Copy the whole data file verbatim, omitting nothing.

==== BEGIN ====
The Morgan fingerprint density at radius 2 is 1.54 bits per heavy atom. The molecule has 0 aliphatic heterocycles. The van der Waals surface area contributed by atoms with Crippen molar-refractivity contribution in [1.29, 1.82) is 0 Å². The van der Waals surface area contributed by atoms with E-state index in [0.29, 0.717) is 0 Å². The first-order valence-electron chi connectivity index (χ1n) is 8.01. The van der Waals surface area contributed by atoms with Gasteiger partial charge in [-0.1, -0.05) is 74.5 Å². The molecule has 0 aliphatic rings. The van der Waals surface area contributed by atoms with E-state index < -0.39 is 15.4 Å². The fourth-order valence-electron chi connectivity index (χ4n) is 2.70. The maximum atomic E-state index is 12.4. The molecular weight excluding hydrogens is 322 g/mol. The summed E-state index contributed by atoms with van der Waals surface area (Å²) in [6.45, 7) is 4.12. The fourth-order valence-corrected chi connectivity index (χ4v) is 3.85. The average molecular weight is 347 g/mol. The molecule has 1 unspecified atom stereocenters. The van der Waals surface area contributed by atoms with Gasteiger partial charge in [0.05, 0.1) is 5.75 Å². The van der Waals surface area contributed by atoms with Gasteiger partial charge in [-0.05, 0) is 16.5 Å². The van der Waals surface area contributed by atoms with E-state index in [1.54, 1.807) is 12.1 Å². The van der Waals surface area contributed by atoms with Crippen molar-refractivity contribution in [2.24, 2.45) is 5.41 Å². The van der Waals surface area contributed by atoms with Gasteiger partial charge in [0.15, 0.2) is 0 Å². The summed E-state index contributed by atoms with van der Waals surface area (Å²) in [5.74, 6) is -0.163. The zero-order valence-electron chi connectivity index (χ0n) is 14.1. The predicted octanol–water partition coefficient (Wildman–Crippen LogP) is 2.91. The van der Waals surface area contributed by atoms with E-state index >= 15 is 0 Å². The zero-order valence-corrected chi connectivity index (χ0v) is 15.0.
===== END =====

The Morgan fingerprint density at radius 2 is 1.54 bits per heavy atom. The molecule has 0 aliphatic heterocycles. The van der Waals surface area contributed by atoms with Crippen molar-refractivity contribution in [1.29, 1.82) is 0 Å². The van der Waals surface area contributed by atoms with E-state index in [0.29, 0.717) is 0 Å². The first-order valence-electron chi connectivity index (χ1n) is 8.01. The van der Waals surface area contributed by atoms with Gasteiger partial charge in [-0.1, -0.05) is 74.5 Å². The molecule has 0 aliphatic rings. The van der Waals surface area contributed by atoms with E-state index < -0.39 is 15.4 Å². The fourth-order valence-electron chi connectivity index (χ4n) is 2.70. The maximum atomic E-state index is 12.4. The molecular weight excluding hydrogens is 322 g/mol. The summed E-state index contributed by atoms with van der Waals surface area (Å²) in [6.45, 7) is 4.12. The fourth-order valence-corrected chi connectivity index (χ4v) is 3.85. The average molecular weight is 347 g/mol. The molecule has 1 unspecified atom stereocenters. The van der Waals surface area contributed by atoms with Gasteiger partial charge in [0.05, 0.1) is 5.75 Å². The van der Waals surface area contributed by atoms with Gasteiger partial charge in [-0.05, 0) is 16.5 Å². The van der Waals surface area contributed by atoms with E-state index in [1.54, 1.807) is 12.1 Å². The van der Waals surface area contributed by atoms with Crippen molar-refractivity contribution in [2.24, 2.45) is 5.41 Å². The van der Waals surface area contributed by atoms with Gasteiger partial charge in [0.15, 0.2) is 0 Å². The summed E-state index contributed by atoms with van der Waals surface area (Å²) in [5.74, 6) is -0.163. The zero-order valence-electron chi connectivity index (χ0n) is 14.1. The predicted octanol–water partition coefficient (Wildman–Crippen LogP) is 2.91. The van der Waals surface area contributed by atoms with E-state index >= 15 is 0 Å². The zero-order valence-corrected chi connectivity index (χ0v) is 15.0.